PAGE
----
Five social media lessons from the fashion world

Social media has opened a world of opportunity for businesses – to engage with customers like never before, to publicise their products through a range of channels and to sell online.

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Social media has opened a world of opportunity for businesses – to engage with customers like never before, to publicise their products through a range of channels and to sell online.

But it also comes with legal pitfalls, and nowhere is that more true than in the fashion industry. Some of the pitfalls were outlined at the K&L Gates Law Breakfast, one of a series of business events supported by NAB as part of the Virgin Australia Melbourne Fashion Festival.

Here are five things fashion businesses need to know.

1. Think before you post

Social media allows for instant comment and instant feedback, but sometimes restraint is required.

For instance, smaller brands have sometimes used social media to try to fight back against larger labels who they feel have copied their designs. However, as K&L Gates partner Jonathan Feder explained, this can land them in trouble.

Feder referred to a recent case where a smaller designer felt her work had been copied by another label. She uploaded a couple of posts on her personal and Facebook pages suggesting that the larger label had been copying her designs. The larger label took legal action over the allegation, and won. The smaller designer was ordered to pay $25,000 in damages as well as legal costs.

“Do your research, contact the fashion house or the designer who you think has copied you and have a discussion about it. Don’t go straight to social media,” says Feder.

2. Know who owns the images

It’s very easy to click, copy and post images online, but fashion businesses – and indeed all businesses – need to be careful.

There is a common misconception that as long as there is attribution to the owner of the image, such as the photographer, then that protects the user of the image. But Feder says that is not enough.

“The internet isn’t a free for all,” he says. “You can’t just freely take [an] image from Google Images and reproduce it on your website or anything – that is a copyright infringement.”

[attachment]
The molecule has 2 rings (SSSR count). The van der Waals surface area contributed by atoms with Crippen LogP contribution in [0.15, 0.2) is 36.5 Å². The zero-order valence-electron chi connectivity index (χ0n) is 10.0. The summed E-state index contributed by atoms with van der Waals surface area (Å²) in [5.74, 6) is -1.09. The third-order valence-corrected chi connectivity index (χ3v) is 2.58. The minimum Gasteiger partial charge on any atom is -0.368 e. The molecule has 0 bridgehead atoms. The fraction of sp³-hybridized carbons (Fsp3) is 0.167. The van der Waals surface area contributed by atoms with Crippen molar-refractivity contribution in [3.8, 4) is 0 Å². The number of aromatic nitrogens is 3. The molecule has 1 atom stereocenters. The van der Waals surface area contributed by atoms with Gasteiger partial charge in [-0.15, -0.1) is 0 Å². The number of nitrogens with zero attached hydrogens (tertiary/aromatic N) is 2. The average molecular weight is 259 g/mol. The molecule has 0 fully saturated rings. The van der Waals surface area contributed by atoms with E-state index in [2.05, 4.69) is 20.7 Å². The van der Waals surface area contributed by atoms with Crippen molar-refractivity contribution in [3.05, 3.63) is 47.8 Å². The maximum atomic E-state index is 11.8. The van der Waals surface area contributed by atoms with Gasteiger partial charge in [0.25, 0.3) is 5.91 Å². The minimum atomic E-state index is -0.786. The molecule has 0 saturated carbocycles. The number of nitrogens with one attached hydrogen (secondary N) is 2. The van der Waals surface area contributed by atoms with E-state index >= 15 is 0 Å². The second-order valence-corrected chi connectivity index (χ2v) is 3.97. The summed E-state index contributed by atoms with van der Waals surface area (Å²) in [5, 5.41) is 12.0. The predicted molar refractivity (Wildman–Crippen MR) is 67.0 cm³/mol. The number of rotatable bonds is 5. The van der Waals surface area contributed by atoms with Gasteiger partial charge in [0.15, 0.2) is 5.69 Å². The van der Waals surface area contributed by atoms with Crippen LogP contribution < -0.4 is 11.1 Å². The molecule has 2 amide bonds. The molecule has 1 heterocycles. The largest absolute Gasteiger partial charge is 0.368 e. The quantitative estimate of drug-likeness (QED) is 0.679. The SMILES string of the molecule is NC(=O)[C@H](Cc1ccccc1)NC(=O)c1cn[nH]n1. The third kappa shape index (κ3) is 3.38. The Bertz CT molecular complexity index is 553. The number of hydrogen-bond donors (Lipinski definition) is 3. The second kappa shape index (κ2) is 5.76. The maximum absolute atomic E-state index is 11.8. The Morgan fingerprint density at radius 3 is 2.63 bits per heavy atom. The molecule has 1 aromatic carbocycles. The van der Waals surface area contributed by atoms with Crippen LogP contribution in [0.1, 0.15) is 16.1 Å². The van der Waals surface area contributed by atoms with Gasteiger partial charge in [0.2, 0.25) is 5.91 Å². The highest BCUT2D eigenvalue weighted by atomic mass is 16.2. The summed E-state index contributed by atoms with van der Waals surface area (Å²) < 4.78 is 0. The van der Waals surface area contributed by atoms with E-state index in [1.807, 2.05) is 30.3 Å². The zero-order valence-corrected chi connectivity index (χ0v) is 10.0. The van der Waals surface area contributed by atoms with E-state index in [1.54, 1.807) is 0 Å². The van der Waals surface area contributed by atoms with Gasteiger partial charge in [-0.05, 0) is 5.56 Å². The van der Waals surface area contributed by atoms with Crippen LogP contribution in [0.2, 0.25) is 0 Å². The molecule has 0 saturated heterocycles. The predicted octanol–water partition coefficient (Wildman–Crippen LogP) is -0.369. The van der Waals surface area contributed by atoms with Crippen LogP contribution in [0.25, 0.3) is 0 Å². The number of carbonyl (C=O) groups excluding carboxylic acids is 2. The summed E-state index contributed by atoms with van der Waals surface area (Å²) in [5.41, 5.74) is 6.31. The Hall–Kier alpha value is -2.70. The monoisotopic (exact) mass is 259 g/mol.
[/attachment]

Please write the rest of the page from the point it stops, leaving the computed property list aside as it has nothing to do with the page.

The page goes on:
The reality is, however, that some people would actually like you to share their images.

“It comes down to a bit of a weighing up exercise – some people might really want you  to get their stuff out there,” says K&L Gates partner Lisa Egan. “You’re weighing up the risk that it’s a photo they want out there against the possibility that they don’t.”

However, should the copyright owner complain, take the image down as soon as they ask.

Fashion blogger and journalist Patty Huntington says fashion sites wanting to use runway images should get a subscription to a photo wire agency such as Splashnews and buy the right to use their images in bulk.

3. Consider who can see your posts

“What we’ve learned from social media and our clients is that people feel that on Facebook, Twitter or Instagram that they’re speaking to people who follow them and that’s their audience,” says K&L’s Feder.

“But people forget they’re actually speaking to the world.”

More generally, Feder says social media “is a goldmine for lawyers, especially in copyright cases”.

In the past, it was very difficult to find evidence of one fashion house having copied the work of another designer. But the internet leaves a much more discoverable trail.

“What we find is that designers, especially on Pinterest, are pinning lots of things and following people and when we actually have a case against somebody we can go into their Pinterest, and usually we’ll find a designer of that company has pinned that exact dress or garment,” he says.

4. Know who’s doing your social media

Fashion business leaders need to know what they can and can’t do on social media. But they also have to be careful about who they let post on their behalf.

They should also keep a close eye on comments others post on their site, because comments can also be defamatory.

“You  really need trained people going through your social media sites to take defamatory posts down,” says Feder. “It’s important to monitor your page and if you’re not sure seek some advice about it and to take things off as quickly as possible.”

5. Act quickly on complaints

Most complaints you will receive about your use of social media are straightforward to deal with if you act on them quickly.

“If you get a letter or an email from another brand saying ‘we think you’re engaging in misleading conduct,defamation or misusing copyright works’, take those allegations seriously,” says Feder.

“Most times, if you take those alleged posts off [the web] immediately and even post an apology you can nip it in the bud.”

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